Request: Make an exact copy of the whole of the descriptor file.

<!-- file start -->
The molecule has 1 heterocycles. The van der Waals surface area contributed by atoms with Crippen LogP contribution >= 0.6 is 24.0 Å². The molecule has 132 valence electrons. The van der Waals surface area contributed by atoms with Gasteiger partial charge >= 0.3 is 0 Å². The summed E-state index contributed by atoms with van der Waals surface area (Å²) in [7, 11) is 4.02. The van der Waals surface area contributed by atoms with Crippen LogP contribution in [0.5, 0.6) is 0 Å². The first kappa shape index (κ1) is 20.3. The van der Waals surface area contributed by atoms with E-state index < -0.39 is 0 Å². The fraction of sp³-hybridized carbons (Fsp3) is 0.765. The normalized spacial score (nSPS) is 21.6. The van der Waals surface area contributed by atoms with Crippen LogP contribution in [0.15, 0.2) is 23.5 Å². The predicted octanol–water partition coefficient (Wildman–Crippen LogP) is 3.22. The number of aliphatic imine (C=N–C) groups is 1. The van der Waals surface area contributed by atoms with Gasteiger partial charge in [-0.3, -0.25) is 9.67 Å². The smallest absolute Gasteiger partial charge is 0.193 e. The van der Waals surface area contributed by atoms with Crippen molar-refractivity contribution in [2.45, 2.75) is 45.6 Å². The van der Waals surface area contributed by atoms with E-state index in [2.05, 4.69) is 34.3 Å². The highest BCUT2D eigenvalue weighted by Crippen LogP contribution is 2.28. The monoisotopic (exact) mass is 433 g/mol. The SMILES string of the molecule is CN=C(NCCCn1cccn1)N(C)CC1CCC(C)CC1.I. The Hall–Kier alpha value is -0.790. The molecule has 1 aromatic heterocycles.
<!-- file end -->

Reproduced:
The molecule has 1 heterocycles. The van der Waals surface area contributed by atoms with Crippen LogP contribution >= 0.6 is 24.0 Å². The molecule has 132 valence electrons. The van der Waals surface area contributed by atoms with Gasteiger partial charge >= 0.3 is 0 Å². The summed E-state index contributed by atoms with van der Waals surface area (Å²) in [7, 11) is 4.02. The van der Waals surface area contributed by atoms with Crippen LogP contribution in [0.5, 0.6) is 0 Å². The first kappa shape index (κ1) is 20.3. The van der Waals surface area contributed by atoms with E-state index < -0.39 is 0 Å². The fraction of sp³-hybridized carbons (Fsp3) is 0.765. The normalized spacial score (nSPS) is 21.6. The van der Waals surface area contributed by atoms with Crippen LogP contribution in [0.15, 0.2) is 23.5 Å². The predicted octanol–water partition coefficient (Wildman–Crippen LogP) is 3.22. The number of aliphatic imine (C=N–C) groups is 1. The van der Waals surface area contributed by atoms with Gasteiger partial charge in [-0.3, -0.25) is 9.67 Å². The smallest absolute Gasteiger partial charge is 0.193 e. The van der Waals surface area contributed by atoms with Crippen molar-refractivity contribution in [2.45, 2.75) is 45.6 Å². The van der Waals surface area contributed by atoms with E-state index in [2.05, 4.69) is 34.3 Å². The highest BCUT2D eigenvalue weighted by Crippen LogP contribution is 2.28. The monoisotopic (exact) mass is 433 g/mol. The SMILES string of the molecule is CN=C(NCCCn1cccn1)N(C)CC1CCC(C)CC1.I. The Hall–Kier alpha value is -0.790. The molecule has 1 aromatic heterocycles.